Durbin Cosponsors Bill to End SUGAR Program and Save Consumers Billions

High sugar prices are responsible for 112,000 jobs lost in the U.S. sugar-using industries between 1997 and 2009

[WASHINGTON, D.C.] – U.S. Senator Dick Durbin (D-IL) today cosponsored a bipartisan bill that would phase out the U.S. sugar program which supports artificially high sugar prices, nearly twice the world market price and costs consumers $4 billion a year. The sugar program hurts American workers by driving good jobs overseas; it hurts American consumers by increasing the price of products made with sugar; and it hurts sugar producers by driving down long term demand for their product.


“Illinois has lost thousands of good-paying jobs in the candy industry as companies have closed plants or moved them offshore in order to compete with imported candy that is made with much cheaper, world-priced sugar,” said Durbin. "It’s estimated that for each sugar growing and harvesting job saved through high U.S. sugar prices, nearly three confectionery manufacturing jobs are lost. As Congress works on the next farm bill scheduled for 2012, I intend to push hard for sugar policy reforms that are good for farmers, consumers, processors, and taxpayers.”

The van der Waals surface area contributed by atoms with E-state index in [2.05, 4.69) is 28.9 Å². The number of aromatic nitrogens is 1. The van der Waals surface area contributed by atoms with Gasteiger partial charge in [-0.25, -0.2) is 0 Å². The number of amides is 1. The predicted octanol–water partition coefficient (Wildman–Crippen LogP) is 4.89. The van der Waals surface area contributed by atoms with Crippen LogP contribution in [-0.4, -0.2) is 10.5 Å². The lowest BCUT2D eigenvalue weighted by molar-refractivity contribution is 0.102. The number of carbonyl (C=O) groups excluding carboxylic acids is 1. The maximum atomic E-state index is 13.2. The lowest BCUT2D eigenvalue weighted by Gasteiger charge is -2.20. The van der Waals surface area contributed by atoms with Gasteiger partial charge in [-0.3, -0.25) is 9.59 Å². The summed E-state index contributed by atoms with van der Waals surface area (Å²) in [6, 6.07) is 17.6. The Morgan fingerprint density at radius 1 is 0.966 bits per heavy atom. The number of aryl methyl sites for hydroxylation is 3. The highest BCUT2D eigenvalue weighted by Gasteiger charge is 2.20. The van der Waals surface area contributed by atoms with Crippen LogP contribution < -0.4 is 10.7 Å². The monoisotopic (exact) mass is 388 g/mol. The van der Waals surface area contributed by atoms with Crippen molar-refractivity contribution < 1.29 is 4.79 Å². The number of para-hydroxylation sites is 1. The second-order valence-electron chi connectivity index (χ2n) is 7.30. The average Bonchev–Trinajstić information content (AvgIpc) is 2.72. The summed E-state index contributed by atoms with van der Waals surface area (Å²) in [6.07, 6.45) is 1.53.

The Chicago area has a significant candy manufacturing presence. In 2007, there were 38,398 jobs in sugar-user manufacturing in Illinois. It is estimated that high sugar prices are responsible for 112,000 jobs lost in U.S. sugar-using industries between 1997 and 2009.


The Stop Unfair Giveaways and Restrictions (SUGAR) Act – written by Senator Jeanne Shaheen (D-NH) – is also cosponsored by Senator Mark Kirk (R-IL). The legislation would eliminate the main components of the country’s sugar support program:

  • Price support loans which have kept the cost of U.S. sugar artificially high, at nearly twice the world price causing significant problems for consumers and sugar-using industries;
  • Marketing allotments which limit domestic sugar sales and restrict buyers’ and sellers’ ability to trade sugar freely (no other U.S. crop is subject to allotments); and
  • USDA’s mandate to set the import quota – which severely restrict access to the U.S. market – at the minimum trade compliant levels, allowing for more imports of lower priced sugar while maintaining the most important safety net for sugar producers. Import quotas.